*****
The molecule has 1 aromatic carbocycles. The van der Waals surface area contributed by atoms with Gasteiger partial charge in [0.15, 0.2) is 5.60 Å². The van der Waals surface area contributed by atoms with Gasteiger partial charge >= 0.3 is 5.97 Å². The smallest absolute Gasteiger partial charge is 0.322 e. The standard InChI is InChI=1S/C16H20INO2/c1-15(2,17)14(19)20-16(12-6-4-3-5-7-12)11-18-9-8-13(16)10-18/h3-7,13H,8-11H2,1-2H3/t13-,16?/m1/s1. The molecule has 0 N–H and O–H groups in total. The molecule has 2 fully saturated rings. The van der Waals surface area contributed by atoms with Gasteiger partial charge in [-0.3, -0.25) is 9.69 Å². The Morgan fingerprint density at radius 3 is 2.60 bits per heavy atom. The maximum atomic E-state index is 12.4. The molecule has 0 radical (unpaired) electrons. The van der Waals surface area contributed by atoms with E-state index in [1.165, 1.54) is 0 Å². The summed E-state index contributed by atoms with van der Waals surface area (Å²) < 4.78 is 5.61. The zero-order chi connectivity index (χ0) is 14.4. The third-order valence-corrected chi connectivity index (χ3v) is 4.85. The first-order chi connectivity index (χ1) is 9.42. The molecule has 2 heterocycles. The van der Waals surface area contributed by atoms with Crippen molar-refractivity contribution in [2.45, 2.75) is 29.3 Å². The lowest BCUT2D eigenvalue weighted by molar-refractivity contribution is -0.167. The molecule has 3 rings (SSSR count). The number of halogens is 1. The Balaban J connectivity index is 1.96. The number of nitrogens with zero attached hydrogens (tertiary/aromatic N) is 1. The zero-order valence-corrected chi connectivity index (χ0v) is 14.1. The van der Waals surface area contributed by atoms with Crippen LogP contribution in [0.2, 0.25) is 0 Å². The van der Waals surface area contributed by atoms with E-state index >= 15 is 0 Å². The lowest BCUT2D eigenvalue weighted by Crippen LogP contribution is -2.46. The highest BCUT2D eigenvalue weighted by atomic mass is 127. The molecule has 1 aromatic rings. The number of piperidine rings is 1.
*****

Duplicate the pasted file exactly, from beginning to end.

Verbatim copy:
The molecule has 1 aromatic carbocycles. The van der Waals surface area contributed by atoms with Gasteiger partial charge in [0.15, 0.2) is 5.60 Å². The van der Waals surface area contributed by atoms with Gasteiger partial charge >= 0.3 is 5.97 Å². The smallest absolute Gasteiger partial charge is 0.322 e. The standard InChI is InChI=1S/C16H20INO2/c1-15(2,17)14(19)20-16(12-6-4-3-5-7-12)11-18-9-8-13(16)10-18/h3-7,13H,8-11H2,1-2H3/t13-,16?/m1/s1. The molecule has 0 N–H and O–H groups in total. The molecule has 2 fully saturated rings. The van der Waals surface area contributed by atoms with Gasteiger partial charge in [-0.3, -0.25) is 9.69 Å². The Morgan fingerprint density at radius 3 is 2.60 bits per heavy atom. The maximum atomic E-state index is 12.4. The molecule has 0 radical (unpaired) electrons. The van der Waals surface area contributed by atoms with E-state index in [1.165, 1.54) is 0 Å². The summed E-state index contributed by atoms with van der Waals surface area (Å²) < 4.78 is 5.61. The zero-order chi connectivity index (χ0) is 14.4. The third-order valence-corrected chi connectivity index (χ3v) is 4.85. The first-order chi connectivity index (χ1) is 9.42. The molecule has 2 heterocycles. The van der Waals surface area contributed by atoms with Crippen molar-refractivity contribution in [2.45, 2.75) is 29.3 Å². The lowest BCUT2D eigenvalue weighted by molar-refractivity contribution is -0.167. The molecule has 3 rings (SSSR count). The number of halogens is 1. The Balaban J connectivity index is 1.96. The number of nitrogens with zero attached hydrogens (tertiary/aromatic N) is 1. The zero-order valence-corrected chi connectivity index (χ0v) is 14.1. The van der Waals surface area contributed by atoms with Crippen LogP contribution in [0.2, 0.25) is 0 Å². The van der Waals surface area contributed by atoms with E-state index >= 15 is 0 Å². The lowest BCUT2D eigenvalue weighted by Crippen LogP contribution is -2.46. The highest BCUT2D eigenvalue weighted by atomic mass is 127. The molecule has 1 aromatic rings. The number of piperidine rings is 1.